Deathscapes

Instrumentalities of the Settler State 3b - Settler law as violence against Indigenous women

Deathscapes

Settler law as violence against Indigenous women

[imagecaption] ‘Still Here. Still Blak‘, digital illustration, 2018. “We won’t Kneel. We won’t Salute to whose who kill our youth, and the systems that let them.” Artist: Charlotte Allingham. [/imagecaption]

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The gendered impacts of settler colonialism include the ‘dispersal’ and enforced removal or trafficking of people from country, the disruption of families and gender roles, the removal of children from families and the added vulnerability of women and girls to sexual violence from both within their communities and outside them.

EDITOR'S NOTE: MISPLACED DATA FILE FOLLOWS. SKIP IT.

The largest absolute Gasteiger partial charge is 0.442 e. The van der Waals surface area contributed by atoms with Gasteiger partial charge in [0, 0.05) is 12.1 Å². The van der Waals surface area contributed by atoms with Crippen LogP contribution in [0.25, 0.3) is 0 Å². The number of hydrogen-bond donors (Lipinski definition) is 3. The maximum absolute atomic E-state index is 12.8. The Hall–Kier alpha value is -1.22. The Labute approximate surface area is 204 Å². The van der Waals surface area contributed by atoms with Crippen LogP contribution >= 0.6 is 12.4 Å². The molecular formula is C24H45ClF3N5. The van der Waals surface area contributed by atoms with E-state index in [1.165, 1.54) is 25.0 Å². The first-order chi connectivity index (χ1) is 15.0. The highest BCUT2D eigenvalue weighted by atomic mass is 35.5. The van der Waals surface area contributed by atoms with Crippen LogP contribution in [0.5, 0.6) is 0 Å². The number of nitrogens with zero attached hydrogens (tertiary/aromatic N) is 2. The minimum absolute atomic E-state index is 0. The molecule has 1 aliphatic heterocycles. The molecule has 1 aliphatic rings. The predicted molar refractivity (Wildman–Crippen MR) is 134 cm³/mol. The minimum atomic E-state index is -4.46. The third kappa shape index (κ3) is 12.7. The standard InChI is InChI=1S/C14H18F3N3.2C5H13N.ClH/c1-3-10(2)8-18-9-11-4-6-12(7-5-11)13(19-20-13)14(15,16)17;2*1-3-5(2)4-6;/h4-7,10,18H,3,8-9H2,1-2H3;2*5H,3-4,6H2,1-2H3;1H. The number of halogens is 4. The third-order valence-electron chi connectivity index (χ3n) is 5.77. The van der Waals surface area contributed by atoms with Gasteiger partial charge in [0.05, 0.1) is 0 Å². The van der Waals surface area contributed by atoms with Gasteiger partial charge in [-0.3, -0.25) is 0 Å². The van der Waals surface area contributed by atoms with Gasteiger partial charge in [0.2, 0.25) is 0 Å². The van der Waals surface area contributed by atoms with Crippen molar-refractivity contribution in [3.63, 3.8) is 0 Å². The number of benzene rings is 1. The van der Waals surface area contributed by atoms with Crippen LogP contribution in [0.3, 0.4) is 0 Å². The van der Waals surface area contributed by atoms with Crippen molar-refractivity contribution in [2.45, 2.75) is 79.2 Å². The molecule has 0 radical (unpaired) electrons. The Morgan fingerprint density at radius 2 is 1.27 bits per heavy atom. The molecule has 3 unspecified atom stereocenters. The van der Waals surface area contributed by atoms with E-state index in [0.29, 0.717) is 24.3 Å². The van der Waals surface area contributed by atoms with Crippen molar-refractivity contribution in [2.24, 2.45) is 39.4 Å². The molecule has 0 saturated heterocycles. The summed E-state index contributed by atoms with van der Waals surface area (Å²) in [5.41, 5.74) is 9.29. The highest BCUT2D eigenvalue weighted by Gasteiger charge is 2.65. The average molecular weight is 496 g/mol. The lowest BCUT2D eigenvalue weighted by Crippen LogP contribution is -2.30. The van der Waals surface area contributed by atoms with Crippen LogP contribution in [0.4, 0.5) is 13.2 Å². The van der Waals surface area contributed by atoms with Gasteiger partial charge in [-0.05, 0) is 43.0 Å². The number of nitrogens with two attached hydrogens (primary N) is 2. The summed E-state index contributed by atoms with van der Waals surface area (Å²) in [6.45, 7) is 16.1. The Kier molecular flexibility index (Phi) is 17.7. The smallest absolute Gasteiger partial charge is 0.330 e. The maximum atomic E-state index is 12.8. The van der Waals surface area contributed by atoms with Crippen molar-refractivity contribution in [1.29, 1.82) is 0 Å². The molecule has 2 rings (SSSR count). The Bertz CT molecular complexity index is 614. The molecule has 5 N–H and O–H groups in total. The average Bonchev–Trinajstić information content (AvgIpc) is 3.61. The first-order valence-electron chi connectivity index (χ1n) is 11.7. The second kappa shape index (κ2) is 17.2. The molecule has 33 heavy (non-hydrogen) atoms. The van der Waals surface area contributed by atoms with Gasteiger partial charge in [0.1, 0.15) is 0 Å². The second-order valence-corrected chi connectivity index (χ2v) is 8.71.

From its inception the laws of the settler state position Indigenous women as different to both Indigenous men and non-Indigenous women. Carol Thomas, Aboriginal Women’s Policy Coordinator of the NSW Office of Aboriginal Affairs notes that ‘whilst all Aboriginal people experienced extremely high levels of physical and spiritual violence by the new non-Aboriginal population,  Aboriginal women also experienced high levels of sexual abuse by this new population’ (2017, 139-140).  Direct violence was accompanied by a legal violence that was directed towards women in specific ways: criminologists Eileen Baldry and Chris Cunneen note that in Australia while both Aboriginal men and women were ‘governed by various aspects of 19th century protection legislation … Aboriginal women were also subjected to colonial patriarchal control by being locked up in disproportionate numbers in women’s ‘factories’ and in mental asylums and punished further by having their children removed’ (2014).

 


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